Nearly 75 percent of European shoppers rate free shipping as important when making a purchase online and roughly the same number of people will take some action to qualify for free shipping, whether adding items to their online cart or searching for promo codes.

Among the lengths shippers will go for free shipping: They’ll select slower delivery, pick up an item in-store or simply go to the brick-and-mortar location for the entire process. Eighteen percent of respondents even said they would purchase a more-expensive item to qualify for free shipping.

Click and collect

Consumers are now increasingly on the move and don’t always have someone at home to receive a package. Hence they seek multiple delivery options and have high expectations from retailers to give them ultimate convenience.

The study reflects this, showing a decline in the preference of parcels being delivered to the home from 81 percent in 2013 to 68 percent in the latest study.

Alternative shipping methods include shipping to a neighbor or the workplace. The preference depends on where consumers live in Europe.

For example, in Germany, 60 percent of online shoppers prefer to request delivery to a neighbor if they aren’t at home to receive it. In Spain, just 20 percent are happy to leave the goods with a neighbor. And in France, 42 percent indicated they would prefer delivery to a retail location from which they could collect the package at their convenience.

One option for online shoppers is click and collect.  In Europe, 47 percent of respondents in the study said they have selected ship to store for a pickup option.

This strategy can lead to additional in-store purchases when customers visit to pick up goods ordered online. In Europe, 30 percent made additional purchases while collecting their goods in store.

[Also on Longitudes: 5 Ways to Battle Retail Goliaths]

Returns – getting it for free and avoiding the hassle

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 Give customers what they want, when they want and how they want it.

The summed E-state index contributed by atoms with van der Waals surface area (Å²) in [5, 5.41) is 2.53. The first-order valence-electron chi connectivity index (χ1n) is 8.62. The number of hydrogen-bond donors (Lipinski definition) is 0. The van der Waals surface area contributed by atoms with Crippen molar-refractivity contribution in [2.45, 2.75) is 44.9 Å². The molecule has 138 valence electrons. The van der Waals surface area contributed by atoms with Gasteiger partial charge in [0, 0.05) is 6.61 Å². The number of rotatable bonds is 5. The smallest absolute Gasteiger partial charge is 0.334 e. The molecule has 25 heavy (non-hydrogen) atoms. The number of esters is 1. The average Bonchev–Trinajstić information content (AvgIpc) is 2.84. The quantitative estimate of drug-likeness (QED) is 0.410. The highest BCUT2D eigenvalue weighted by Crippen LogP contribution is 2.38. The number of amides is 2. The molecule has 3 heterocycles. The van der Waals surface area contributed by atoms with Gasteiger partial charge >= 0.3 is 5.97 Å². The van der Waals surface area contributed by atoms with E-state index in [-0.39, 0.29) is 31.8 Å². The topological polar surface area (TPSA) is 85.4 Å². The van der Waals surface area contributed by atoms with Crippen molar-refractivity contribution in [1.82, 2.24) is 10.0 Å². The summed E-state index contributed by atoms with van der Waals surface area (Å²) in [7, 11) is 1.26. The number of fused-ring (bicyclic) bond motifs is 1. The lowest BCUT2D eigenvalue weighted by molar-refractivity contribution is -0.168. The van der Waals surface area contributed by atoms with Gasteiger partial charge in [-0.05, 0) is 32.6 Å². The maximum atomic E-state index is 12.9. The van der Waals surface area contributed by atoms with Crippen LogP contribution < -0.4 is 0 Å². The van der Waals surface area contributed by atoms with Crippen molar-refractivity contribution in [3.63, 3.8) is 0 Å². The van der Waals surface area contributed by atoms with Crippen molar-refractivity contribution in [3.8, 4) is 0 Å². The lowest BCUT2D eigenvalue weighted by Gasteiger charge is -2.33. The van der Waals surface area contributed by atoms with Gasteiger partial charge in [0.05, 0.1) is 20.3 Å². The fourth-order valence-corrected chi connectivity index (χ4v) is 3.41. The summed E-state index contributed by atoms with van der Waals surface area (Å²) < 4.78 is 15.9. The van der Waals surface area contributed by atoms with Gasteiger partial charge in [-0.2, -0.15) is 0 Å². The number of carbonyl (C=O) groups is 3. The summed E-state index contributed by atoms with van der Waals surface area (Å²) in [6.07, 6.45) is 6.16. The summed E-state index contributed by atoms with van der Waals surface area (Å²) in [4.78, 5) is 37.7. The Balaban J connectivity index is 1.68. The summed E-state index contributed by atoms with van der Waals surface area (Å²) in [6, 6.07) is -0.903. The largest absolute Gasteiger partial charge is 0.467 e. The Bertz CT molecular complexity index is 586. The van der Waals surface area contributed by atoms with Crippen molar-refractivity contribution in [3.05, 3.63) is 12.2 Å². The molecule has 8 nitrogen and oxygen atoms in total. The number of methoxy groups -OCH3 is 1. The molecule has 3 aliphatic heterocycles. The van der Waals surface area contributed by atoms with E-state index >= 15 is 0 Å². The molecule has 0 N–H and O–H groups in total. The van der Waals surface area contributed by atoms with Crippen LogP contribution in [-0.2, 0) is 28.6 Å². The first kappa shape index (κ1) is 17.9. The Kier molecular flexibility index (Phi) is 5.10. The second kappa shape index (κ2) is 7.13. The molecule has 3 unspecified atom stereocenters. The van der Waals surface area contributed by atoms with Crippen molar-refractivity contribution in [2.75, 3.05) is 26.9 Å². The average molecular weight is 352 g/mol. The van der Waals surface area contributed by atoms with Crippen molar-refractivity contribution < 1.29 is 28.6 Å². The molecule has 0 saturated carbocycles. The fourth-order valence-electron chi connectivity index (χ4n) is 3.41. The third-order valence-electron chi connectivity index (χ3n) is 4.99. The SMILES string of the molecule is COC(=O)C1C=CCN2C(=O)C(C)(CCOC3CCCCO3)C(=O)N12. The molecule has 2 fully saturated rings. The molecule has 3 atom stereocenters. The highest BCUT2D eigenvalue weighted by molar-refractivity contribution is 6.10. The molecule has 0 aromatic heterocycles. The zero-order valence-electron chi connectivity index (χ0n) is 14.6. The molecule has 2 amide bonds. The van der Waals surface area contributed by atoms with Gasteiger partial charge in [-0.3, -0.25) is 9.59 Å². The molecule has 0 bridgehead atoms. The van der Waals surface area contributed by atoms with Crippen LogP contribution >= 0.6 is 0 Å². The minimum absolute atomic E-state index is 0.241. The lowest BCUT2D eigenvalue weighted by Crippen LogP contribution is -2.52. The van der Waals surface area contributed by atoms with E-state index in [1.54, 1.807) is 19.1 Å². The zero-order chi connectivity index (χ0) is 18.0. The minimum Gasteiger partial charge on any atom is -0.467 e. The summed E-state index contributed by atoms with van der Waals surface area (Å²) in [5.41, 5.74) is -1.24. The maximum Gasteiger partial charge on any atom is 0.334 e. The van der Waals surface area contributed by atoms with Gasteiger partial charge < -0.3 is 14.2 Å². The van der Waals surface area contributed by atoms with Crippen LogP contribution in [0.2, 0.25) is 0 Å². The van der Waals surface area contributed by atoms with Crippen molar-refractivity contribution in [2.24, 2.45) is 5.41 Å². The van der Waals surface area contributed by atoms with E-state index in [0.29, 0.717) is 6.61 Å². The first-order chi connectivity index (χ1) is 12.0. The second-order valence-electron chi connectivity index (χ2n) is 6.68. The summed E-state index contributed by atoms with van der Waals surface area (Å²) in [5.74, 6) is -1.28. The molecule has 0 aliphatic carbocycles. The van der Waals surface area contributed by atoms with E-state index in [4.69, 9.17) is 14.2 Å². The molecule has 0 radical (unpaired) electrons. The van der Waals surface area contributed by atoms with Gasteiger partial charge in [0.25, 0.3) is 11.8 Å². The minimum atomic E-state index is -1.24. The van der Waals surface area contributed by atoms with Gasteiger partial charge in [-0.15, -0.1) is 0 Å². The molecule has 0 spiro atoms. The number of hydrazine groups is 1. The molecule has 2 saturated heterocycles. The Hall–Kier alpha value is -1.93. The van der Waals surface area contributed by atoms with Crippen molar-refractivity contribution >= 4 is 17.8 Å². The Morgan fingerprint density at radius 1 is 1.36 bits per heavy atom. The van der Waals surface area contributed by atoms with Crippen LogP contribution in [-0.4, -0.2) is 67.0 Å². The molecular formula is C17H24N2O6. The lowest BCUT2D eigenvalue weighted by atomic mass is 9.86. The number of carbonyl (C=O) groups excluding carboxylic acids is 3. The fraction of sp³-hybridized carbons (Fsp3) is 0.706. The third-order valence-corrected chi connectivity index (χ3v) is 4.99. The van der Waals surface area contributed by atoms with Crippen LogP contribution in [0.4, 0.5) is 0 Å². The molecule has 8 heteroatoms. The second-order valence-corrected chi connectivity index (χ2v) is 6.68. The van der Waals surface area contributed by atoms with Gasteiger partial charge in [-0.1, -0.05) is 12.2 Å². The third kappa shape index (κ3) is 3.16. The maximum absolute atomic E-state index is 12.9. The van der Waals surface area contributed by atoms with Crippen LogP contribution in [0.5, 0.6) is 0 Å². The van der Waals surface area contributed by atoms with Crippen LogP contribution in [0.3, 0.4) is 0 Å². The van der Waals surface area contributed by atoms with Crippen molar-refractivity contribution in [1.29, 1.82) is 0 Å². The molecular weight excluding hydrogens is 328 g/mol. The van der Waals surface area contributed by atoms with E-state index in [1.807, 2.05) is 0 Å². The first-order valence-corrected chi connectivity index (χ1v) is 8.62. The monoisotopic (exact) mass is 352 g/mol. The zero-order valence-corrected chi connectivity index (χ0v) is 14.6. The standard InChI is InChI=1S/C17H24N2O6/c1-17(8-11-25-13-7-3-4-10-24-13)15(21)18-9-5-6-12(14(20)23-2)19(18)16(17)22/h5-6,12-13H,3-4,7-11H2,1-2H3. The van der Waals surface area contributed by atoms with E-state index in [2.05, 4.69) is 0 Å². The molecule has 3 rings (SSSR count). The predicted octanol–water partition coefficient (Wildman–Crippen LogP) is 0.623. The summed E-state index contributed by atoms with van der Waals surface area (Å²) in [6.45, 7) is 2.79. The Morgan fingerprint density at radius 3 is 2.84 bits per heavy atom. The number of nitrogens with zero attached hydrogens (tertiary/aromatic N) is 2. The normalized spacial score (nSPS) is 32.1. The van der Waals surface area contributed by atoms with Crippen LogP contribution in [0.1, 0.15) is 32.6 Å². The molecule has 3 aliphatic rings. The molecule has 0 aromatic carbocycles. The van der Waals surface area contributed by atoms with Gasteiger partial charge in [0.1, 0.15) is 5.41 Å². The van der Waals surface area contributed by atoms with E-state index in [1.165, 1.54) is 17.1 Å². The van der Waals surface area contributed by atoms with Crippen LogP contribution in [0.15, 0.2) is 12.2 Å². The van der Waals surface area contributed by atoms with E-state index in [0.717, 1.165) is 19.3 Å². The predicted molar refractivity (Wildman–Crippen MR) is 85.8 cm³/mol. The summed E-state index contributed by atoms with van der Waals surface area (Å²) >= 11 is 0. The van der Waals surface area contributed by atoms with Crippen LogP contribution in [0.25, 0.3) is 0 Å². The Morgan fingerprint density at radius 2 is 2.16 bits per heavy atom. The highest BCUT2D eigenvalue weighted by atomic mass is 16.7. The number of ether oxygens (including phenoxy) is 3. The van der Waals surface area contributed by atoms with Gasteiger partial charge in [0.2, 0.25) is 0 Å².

As with the buying and shipping experience, online shoppers also expect total convenience when they decide to return a product – free, no-questions-asked returns with automatic refund of everything, including delivery costs and taxes. This is a part of the customer experience that cannot be ignored.

However, returns are quite challenging, especially for international purchases involving like value-added taxes, customs and consolidation of multiple items. Companies like UPS can assist in these areas as they have the widest portfolio of solutions for returns services, helping minimize costs while providing the best customer experience.

Growth in the e-commerce era

The UPS Pulse of the Online Shopper™ Europe study illustrates how customers are more empowered, resulting in more demand on the retailer.

Retailers must deliver the choice the customer wants and ensure they have the right logistics channels to deal with it.

The big takeaway?

Give customers what they want, when they want and how they want it. goldbrown2

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abhijit Saha sepia
Abhijit Saha is the Marketing Director for UPS’s European head office in Brussels. He leads strategic initiatives and develops logistics solutions to assist customers across different industry verticals in managing their supply chains more effectively.

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Reprinted with permission of Longitudes, the UPS blog devoted to the trends shaping the global economy.

1 Comment

  1. Wilawan Onkham

    Thank you very much for sharing your experiences and perspectives on European market. I believe this will be a great opportunity for UPS access point and LTL to serve individuals and retail stores.